However, although any number of people have grabbed on to that, such was not the case. Rajamani was not an interview reporter. He was a Ramana adherent visiting and meditating in the ashram who presented through his writings what he saw through personal observations --- most probably garnered from a distant and written sometime after the fact. Please note by going to the Rajamani page that he starts out right away saying he was at the ashram in his early twenties and that he had been a devotee of Sri Ramana for over 55 years. He also says, in relation to the event that transpired between the Maharshi and the young boy, that the event was "still fresh in (his) memory." The conclusion to be drawn from such comments is that the contents of his article were NOT written on the scene in the 1940s, but possibly recalled some fifty or sixty years later specifically for the year 1998 Aradhana program. Please note on the page as well Rajamani's speculative use and emphasis on "PRESUMABLY the boy's father" and "I THOUGHT she was the boy's mother." Presumed and thought, not knew.

In an update to the Rajamani article, the most respected Professor Laxmi Narain, who compiled and edited the book entitled "Face to Face with Sri Ramana Maharshi, Enchanting and Uplifting Reminiscences of 160 persons" (Sri Ramana Kendram, 2005), has revised and updated his book by including an additional forty face-to-face meetings with Ramana.

Rajamani's paper is now included as one of the additional forty face-to-face meetings with Ramana. It should be pointed out that the main point I cite and reference in my works as being inaccurate in Rajamani's presentation --- i.e., the boy's nationality --- has been mysteriously deleted and/or removed from the text, and done so most notably since the appearance of the Last American Darshan.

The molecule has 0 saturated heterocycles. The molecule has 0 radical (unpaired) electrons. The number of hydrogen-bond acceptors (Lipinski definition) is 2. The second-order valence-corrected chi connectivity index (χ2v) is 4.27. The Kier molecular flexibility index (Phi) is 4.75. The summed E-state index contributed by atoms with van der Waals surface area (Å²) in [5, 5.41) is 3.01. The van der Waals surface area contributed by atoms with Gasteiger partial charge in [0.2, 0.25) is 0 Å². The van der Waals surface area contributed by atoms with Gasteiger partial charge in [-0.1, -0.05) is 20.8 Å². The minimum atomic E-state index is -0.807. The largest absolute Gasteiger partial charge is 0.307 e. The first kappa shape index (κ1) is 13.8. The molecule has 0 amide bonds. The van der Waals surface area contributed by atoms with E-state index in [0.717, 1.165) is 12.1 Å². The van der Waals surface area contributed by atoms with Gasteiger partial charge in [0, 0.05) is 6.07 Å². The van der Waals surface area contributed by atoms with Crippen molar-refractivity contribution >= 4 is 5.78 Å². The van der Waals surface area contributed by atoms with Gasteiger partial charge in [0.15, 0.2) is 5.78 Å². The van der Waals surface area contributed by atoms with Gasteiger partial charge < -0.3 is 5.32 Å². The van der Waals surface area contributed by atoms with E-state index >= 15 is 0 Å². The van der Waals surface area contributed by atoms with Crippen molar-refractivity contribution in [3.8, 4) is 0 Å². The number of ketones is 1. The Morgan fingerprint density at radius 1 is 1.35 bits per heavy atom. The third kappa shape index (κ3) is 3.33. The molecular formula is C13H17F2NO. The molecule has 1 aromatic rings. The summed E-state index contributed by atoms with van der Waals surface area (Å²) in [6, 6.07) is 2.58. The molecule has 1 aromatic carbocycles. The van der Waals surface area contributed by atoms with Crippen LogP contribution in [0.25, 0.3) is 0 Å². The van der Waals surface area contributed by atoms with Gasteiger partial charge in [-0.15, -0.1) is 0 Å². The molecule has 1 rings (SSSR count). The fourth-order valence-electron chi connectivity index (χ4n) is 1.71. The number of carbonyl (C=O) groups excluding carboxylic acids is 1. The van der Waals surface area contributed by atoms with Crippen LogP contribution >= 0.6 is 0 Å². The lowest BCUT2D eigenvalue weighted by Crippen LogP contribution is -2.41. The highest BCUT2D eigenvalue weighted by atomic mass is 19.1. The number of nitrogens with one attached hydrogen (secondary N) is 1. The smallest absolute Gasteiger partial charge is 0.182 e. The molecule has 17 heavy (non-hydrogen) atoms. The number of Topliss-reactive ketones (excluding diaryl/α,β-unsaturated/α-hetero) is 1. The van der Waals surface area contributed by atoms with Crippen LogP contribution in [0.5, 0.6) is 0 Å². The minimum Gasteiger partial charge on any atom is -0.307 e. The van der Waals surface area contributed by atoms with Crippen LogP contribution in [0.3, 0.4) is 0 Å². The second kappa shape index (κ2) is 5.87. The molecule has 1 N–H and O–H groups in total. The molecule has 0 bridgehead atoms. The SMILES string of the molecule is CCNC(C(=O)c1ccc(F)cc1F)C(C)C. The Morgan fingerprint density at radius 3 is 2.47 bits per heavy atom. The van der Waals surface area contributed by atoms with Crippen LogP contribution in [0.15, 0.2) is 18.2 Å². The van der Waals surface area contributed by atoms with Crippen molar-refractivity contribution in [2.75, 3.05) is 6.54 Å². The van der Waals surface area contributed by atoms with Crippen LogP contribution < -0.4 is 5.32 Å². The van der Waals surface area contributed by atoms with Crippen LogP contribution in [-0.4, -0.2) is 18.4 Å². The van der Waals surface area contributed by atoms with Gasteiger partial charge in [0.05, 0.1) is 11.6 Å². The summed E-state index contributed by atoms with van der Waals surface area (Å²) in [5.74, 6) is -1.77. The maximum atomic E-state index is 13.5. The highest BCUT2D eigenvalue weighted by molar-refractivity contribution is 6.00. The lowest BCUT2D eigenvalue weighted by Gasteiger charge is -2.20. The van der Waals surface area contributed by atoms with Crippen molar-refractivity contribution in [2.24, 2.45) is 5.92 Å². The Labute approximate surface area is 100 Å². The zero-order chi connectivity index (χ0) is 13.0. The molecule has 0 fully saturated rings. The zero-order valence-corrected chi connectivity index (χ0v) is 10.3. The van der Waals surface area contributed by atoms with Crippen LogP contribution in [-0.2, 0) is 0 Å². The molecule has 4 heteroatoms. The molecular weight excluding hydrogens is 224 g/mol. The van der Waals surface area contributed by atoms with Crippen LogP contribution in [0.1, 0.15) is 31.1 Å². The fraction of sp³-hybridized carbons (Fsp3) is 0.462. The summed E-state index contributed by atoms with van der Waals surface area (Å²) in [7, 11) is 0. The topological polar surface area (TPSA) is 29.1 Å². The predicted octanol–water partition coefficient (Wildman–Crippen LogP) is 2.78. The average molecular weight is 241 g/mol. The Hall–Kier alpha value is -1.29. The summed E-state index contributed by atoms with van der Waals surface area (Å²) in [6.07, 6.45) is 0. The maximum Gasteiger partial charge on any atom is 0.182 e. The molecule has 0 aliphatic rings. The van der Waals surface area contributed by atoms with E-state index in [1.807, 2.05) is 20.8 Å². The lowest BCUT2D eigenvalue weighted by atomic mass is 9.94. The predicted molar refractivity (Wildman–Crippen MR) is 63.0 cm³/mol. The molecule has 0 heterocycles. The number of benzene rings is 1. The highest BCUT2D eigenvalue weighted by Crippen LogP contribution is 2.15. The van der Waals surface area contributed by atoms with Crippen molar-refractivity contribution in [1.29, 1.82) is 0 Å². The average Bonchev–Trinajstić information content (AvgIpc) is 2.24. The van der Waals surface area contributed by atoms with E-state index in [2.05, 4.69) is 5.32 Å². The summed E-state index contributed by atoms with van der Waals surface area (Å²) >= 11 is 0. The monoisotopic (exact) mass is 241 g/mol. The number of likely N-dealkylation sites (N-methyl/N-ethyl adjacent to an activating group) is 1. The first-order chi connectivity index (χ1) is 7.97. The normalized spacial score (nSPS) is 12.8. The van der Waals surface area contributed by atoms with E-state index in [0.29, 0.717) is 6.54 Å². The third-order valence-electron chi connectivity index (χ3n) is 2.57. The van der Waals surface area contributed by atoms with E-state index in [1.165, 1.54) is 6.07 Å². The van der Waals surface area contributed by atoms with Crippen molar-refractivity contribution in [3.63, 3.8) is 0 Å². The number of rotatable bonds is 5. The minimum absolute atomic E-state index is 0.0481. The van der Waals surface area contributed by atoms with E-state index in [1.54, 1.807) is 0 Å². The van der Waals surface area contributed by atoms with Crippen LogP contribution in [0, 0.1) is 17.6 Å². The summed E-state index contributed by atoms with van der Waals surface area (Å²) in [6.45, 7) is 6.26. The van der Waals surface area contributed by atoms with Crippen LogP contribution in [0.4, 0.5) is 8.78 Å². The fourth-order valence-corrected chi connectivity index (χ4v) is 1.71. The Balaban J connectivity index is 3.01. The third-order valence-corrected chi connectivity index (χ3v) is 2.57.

You can see for yourself the aforemention deletion or correction, as the case may be, in "real life" by going to the PDF online version of Laxmi Narain's book. Refer to Number 179, page 384, titled C.R. Rajamani:

Enchanting and Uplifting Reminiscences of 202 Persons


Footnote [3]

That would be the 67th International Convention held December 26 to 31, 1943 at the International Headquarters, Adyar, India.SEE

In a further confirmation of the timeframe Rajamani writes:

"It was in the original small hall, that is remembered by the early devotees with justifiable fondness, that I first saw Sri Bhagavan seated on a raised platform."

According to SRI RAMANA MAHARSHI: Timeline, although there was some minor preliminary work on the eventual location of the big hall (i.e., the New Hall) such as clearing ground, moving rocks, etc. done earlier, actual construction such as laying of the foundation and that sort of thing did not occur until January 25, 1945, with the cornerstone not being laid until June 5, 1945. It wasn't until four years later, on March 14, 1949, that Ramana was taken to open the New Hall. So, for the most part, to set the timeframe during the time period we are talking about here, that is Rajamani's visit to the ashram, prior to the end of the year 1944 ONLY the small hall, or Old Hall as it came to be called, existed.

For more on the Old Hall and the timing of the construction of the New Hall as viewed through a completely different prism, most notedly as provided through that of the warped time of the mysterious hermitage of Shambhala hidden high in Himalayas, please see: